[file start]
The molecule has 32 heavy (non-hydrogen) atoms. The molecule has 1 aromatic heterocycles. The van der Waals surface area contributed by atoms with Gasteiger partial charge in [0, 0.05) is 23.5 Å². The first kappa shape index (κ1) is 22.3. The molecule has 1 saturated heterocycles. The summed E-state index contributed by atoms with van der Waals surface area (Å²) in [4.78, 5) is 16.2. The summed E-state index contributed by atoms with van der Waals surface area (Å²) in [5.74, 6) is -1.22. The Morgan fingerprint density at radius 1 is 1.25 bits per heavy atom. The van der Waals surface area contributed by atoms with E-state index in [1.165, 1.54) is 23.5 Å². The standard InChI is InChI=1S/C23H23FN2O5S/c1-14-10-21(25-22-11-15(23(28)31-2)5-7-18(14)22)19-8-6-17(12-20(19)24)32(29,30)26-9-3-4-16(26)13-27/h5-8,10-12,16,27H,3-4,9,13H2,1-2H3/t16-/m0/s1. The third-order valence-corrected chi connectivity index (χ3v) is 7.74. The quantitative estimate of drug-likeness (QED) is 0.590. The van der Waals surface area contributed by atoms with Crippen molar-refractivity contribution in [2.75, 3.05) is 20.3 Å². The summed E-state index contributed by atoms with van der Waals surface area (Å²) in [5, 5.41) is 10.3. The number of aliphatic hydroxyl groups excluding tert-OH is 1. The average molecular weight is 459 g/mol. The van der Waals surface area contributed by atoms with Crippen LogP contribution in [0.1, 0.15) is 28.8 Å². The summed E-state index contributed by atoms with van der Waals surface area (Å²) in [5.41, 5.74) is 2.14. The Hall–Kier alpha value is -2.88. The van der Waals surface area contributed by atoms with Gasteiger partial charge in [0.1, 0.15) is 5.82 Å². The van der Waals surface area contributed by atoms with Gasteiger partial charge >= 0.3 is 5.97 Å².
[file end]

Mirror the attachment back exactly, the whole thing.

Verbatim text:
The molecule has 32 heavy (non-hydrogen) atoms. The molecule has 1 aromatic heterocycles. The van der Waals surface area contributed by atoms with Gasteiger partial charge in [0, 0.05) is 23.5 Å². The first kappa shape index (κ1) is 22.3. The molecule has 1 saturated heterocycles. The summed E-state index contributed by atoms with van der Waals surface area (Å²) in [4.78, 5) is 16.2. The summed E-state index contributed by atoms with van der Waals surface area (Å²) in [5.74, 6) is -1.22. The Morgan fingerprint density at radius 1 is 1.25 bits per heavy atom. The van der Waals surface area contributed by atoms with E-state index in [1.165, 1.54) is 23.5 Å². The standard InChI is InChI=1S/C23H23FN2O5S/c1-14-10-21(25-22-11-15(23(28)31-2)5-7-18(14)22)19-8-6-17(12-20(19)24)32(29,30)26-9-3-4-16(26)13-27/h5-8,10-12,16,27H,3-4,9,13H2,1-2H3/t16-/m0/s1. The third-order valence-corrected chi connectivity index (χ3v) is 7.74. The quantitative estimate of drug-likeness (QED) is 0.590. The van der Waals surface area contributed by atoms with Crippen molar-refractivity contribution in [2.75, 3.05) is 20.3 Å². The summed E-state index contributed by atoms with van der Waals surface area (Å²) in [5, 5.41) is 10.3. The number of aliphatic hydroxyl groups excluding tert-OH is 1. The average molecular weight is 459 g/mol. The van der Waals surface area contributed by atoms with Crippen LogP contribution in [0.1, 0.15) is 28.8 Å². The summed E-state index contributed by atoms with van der Waals surface area (Å²) in [5.41, 5.74) is 2.14. The Hall–Kier alpha value is -2.88. The van der Waals surface area contributed by atoms with Gasteiger partial charge in [0.1, 0.15) is 5.82 Å². The van der Waals surface area contributed by atoms with Gasteiger partial charge >= 0.3 is 5.97 Å².